The Impacts of Wind Speed Trends and Long-term Variability in Relation to Hydroelectric Reservoir Inflows on Wind Power in the Pacific Northwest

Date created: 
Wind power
Renewable energy
Climate variability
Pacific Northwest

The use of wind power is growing rapidly in the Pacific Northwest (PNW) due to environmental concerns, decreasing costs, strong wind speeds, and the desire to minimize the impacts of streamflow variability on electricity prices and system flexibility through diversification. In hydroelectric dominated systems, like the PNW, the benefits of wind power can be maximized by accounting for the relationship between long term variability in wind speeds and reservoir inflows. Clean energy policies in British Columbia (BC) make the benefits of increased wind power generation during low streamflow periods particularly large by preventing the overbuilding of marginal hydroelectric projects to fulfill its legislated self-sufficiency requirements. The goal of this work was to help maximize the value of wind power by quantifying the long-term relationships between wind speed and streamflow behavior in BC. Wind speed data from the North American Regional Reanalysis (NARR) and cumulative usable inflows (CUI) from BC Hydro were used to analyze 10m wind speed and wind density (WD) trends, WD-CUI correlations, and WD anomalies during low and high inflow periods in the PNW (40°N to 65°N, 110°W to 135°W) from 1979-2010. Statistically significant positive wind speed and density trends were found for most of the PNW, with the largest increases along the Pacific Coast. WD-CUI correlations were weakly positive for most regions, with the highest values along the US coast (r ~0.55), generally weaker correlations to the north, and negative correlations (r ~ -0.25) along BC’s North Coast. When considering seasonal relationships, the spring freshet was coincident with lower WD anomalies west of the Rocky Mountains and higher WDs to the east. A similar but opposite pattern was observed for low inflow winter months. When considering interannual variability, the lowest inflow years experienced positive WD anomalies (up to 40% increases) for the North Coast. In the highest inflow years, positive WD anomalies were widespread in the US and in smaller patches of central BC. By accounting for regional and temporal differences in the relationship between wind (WD) and streamflow (CUI) behaviour during wind farm site selection, the benefits of energy diversification can be maximized.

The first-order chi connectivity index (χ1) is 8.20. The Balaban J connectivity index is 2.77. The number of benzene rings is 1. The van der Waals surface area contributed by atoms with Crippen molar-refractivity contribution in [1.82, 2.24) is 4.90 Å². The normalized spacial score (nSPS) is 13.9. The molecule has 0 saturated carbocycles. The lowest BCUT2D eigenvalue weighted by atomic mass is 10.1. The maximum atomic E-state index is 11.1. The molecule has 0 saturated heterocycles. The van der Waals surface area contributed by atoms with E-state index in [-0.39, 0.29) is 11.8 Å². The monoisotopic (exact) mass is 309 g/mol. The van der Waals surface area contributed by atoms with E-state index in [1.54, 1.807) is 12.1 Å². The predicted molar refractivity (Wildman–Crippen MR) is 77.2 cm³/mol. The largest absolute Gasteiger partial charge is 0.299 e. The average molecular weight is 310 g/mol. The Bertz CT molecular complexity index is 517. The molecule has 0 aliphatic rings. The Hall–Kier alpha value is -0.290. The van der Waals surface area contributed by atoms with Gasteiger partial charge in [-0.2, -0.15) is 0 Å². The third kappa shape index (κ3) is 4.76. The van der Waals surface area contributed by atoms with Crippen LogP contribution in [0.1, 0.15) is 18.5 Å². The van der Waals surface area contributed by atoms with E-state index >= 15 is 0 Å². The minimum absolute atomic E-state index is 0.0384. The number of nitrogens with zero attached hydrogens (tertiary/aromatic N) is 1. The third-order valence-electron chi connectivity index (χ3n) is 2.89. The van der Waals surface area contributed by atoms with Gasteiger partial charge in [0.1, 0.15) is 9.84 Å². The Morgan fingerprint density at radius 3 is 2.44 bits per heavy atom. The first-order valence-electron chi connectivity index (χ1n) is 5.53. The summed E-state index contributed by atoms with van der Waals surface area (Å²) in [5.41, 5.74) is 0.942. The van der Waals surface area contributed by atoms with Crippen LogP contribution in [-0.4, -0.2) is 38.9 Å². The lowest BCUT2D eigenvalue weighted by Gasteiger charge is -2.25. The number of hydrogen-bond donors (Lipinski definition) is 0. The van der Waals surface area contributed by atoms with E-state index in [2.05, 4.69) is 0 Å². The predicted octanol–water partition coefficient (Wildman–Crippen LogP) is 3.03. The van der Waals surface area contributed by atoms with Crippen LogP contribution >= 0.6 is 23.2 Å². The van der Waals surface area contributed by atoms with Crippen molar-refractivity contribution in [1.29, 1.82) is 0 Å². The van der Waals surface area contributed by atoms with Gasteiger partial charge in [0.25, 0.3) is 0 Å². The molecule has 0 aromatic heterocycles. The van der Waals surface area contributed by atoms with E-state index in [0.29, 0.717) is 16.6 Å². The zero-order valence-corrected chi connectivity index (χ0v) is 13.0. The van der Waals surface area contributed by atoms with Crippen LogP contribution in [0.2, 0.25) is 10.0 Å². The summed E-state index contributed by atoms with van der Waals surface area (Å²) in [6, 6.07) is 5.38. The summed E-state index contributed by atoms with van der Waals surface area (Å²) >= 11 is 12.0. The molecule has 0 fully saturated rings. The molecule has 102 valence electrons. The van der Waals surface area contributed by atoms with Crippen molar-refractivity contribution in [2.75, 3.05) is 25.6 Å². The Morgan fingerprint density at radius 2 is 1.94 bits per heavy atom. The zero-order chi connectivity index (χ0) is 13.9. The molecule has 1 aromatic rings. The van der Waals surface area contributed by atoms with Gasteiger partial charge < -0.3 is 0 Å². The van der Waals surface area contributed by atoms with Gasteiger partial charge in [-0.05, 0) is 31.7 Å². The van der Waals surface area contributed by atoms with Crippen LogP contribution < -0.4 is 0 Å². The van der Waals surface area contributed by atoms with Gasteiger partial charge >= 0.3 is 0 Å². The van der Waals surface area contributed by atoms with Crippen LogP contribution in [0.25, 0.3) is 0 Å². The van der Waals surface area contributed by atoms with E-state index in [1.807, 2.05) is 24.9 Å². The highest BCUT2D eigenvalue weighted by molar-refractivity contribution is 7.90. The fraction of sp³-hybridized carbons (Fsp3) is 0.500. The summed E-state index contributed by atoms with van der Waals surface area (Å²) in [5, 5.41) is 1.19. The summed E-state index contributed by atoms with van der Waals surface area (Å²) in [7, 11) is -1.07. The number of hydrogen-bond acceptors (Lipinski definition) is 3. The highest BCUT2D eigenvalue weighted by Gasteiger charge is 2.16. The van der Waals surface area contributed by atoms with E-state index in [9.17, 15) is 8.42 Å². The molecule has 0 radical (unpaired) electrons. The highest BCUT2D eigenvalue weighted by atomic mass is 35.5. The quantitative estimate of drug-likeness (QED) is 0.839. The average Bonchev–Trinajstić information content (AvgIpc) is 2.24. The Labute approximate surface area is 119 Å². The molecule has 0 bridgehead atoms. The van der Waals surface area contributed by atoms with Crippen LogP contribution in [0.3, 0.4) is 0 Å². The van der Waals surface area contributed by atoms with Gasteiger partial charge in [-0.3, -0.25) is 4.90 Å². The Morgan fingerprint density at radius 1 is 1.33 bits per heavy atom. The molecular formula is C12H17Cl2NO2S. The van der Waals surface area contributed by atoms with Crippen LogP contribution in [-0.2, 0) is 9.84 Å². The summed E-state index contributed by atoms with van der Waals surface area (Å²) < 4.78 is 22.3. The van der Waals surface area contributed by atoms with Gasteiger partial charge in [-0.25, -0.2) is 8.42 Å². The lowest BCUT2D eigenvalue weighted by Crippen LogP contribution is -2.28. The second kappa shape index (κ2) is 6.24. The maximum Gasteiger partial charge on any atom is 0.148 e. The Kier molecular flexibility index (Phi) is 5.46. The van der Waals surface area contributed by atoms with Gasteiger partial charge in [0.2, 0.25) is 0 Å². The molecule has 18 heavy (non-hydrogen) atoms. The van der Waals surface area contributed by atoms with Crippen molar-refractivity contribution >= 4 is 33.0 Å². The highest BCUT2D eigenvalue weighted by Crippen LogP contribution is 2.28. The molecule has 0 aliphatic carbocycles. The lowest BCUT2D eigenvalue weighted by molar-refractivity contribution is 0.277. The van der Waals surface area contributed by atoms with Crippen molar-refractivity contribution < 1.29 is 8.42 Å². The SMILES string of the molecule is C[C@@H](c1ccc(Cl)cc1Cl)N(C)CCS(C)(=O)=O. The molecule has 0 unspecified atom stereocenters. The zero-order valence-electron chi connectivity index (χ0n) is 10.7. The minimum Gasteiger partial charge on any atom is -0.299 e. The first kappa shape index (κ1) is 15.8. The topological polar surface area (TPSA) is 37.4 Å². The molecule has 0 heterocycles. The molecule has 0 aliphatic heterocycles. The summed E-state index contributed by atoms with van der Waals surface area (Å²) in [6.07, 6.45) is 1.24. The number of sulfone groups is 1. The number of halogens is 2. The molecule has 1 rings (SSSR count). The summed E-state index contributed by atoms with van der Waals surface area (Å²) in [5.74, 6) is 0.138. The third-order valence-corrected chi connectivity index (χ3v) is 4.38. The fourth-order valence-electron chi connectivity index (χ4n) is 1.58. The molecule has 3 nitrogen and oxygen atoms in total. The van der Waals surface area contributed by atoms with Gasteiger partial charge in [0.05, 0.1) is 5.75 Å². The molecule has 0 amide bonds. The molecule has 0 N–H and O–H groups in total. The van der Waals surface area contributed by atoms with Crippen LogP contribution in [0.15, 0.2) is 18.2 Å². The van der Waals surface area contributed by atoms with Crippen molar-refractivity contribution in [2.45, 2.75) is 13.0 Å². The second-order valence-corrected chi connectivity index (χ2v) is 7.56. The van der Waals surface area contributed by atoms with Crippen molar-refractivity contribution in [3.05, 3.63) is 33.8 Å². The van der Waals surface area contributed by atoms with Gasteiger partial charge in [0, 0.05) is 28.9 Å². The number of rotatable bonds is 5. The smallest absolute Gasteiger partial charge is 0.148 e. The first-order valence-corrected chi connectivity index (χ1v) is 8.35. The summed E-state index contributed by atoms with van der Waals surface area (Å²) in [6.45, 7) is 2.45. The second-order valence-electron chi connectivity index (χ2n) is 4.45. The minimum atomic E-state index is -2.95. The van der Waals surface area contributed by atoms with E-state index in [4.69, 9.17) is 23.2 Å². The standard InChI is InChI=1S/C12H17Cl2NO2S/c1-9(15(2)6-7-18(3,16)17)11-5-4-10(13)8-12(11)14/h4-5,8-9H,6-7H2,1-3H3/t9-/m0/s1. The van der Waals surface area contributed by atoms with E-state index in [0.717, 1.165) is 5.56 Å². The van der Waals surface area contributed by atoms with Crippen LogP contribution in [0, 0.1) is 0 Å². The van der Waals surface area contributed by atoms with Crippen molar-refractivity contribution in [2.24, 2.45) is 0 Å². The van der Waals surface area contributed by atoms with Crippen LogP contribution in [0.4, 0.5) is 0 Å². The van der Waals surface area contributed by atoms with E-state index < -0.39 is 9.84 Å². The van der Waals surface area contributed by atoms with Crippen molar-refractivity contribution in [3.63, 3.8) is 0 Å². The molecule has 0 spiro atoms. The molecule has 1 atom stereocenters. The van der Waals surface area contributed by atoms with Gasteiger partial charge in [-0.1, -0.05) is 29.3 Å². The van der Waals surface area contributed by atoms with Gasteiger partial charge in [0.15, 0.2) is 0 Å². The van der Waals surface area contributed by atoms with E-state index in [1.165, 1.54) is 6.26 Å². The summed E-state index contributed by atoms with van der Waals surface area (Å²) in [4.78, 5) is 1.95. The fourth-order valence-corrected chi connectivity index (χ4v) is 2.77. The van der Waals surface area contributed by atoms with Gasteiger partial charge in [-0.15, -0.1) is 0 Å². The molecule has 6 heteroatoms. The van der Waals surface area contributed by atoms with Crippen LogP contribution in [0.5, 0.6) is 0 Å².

Document type: 
Graduating extended essay / Research project
Copyright remains with the author. The author granted permission for the file to be printed and for the text to be copied and pasted.
Karen Kohfeld
Environment: School of Resource and Environmental Management
Thesis type: 
(Project) M.R.M. (Planning)